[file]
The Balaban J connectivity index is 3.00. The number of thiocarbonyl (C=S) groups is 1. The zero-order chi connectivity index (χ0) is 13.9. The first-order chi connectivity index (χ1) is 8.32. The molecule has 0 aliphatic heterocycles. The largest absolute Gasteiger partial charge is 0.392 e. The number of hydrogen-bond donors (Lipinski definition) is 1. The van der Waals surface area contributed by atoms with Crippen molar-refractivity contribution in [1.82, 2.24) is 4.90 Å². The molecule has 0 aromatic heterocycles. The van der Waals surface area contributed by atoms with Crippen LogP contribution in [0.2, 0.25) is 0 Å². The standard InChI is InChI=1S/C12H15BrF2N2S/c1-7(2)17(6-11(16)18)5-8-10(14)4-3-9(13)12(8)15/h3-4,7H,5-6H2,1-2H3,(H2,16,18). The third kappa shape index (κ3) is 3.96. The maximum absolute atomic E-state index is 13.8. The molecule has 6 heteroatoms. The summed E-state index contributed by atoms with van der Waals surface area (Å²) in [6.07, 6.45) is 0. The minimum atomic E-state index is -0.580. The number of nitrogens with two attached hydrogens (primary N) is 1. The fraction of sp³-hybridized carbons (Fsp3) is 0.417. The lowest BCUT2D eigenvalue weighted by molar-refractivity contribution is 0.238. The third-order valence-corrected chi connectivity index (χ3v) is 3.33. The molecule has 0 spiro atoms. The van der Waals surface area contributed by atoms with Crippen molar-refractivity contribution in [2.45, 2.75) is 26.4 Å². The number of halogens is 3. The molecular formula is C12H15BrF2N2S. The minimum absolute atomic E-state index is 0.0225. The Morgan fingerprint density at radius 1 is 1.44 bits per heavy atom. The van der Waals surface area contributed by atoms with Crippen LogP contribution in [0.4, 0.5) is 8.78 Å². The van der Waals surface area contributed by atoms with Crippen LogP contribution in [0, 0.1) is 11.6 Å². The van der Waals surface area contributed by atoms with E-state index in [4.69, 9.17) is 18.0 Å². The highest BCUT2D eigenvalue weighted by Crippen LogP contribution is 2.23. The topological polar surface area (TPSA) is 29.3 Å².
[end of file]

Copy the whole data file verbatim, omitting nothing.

The Balaban J connectivity index is 3.00. The number of thiocarbonyl (C=S) groups is 1. The zero-order chi connectivity index (χ0) is 13.9. The first-order chi connectivity index (χ1) is 8.32. The molecule has 0 aliphatic heterocycles. The largest absolute Gasteiger partial charge is 0.392 e. The number of hydrogen-bond donors (Lipinski definition) is 1. The van der Waals surface area contributed by atoms with Crippen molar-refractivity contribution in [1.82, 2.24) is 4.90 Å². The molecule has 0 aromatic heterocycles. The van der Waals surface area contributed by atoms with Crippen LogP contribution in [0.2, 0.25) is 0 Å². The standard InChI is InChI=1S/C12H15BrF2N2S/c1-7(2)17(6-11(16)18)5-8-10(14)4-3-9(13)12(8)15/h3-4,7H,5-6H2,1-2H3,(H2,16,18). The third kappa shape index (κ3) is 3.96. The maximum absolute atomic E-state index is 13.8. The molecule has 6 heteroatoms. The summed E-state index contributed by atoms with van der Waals surface area (Å²) in [6.07, 6.45) is 0. The minimum atomic E-state index is -0.580. The number of nitrogens with two attached hydrogens (primary N) is 1. The fraction of sp³-hybridized carbons (Fsp3) is 0.417. The lowest BCUT2D eigenvalue weighted by molar-refractivity contribution is 0.238. The third-order valence-corrected chi connectivity index (χ3v) is 3.33. The molecule has 0 spiro atoms. The van der Waals surface area contributed by atoms with Crippen molar-refractivity contribution in [2.45, 2.75) is 26.4 Å². The number of halogens is 3. The molecular formula is C12H15BrF2N2S. The minimum absolute atomic E-state index is 0.0225. The Morgan fingerprint density at radius 1 is 1.44 bits per heavy atom. The van der Waals surface area contributed by atoms with Crippen LogP contribution in [0.4, 0.5) is 8.78 Å². The van der Waals surface area contributed by atoms with Crippen LogP contribution in [0, 0.1) is 11.6 Å². The van der Waals surface area contributed by atoms with E-state index in [4.69, 9.17) is 18.0 Å². The highest BCUT2D eigenvalue weighted by Crippen LogP contribution is 2.23. The topological polar surface area (TPSA) is 29.3 Å².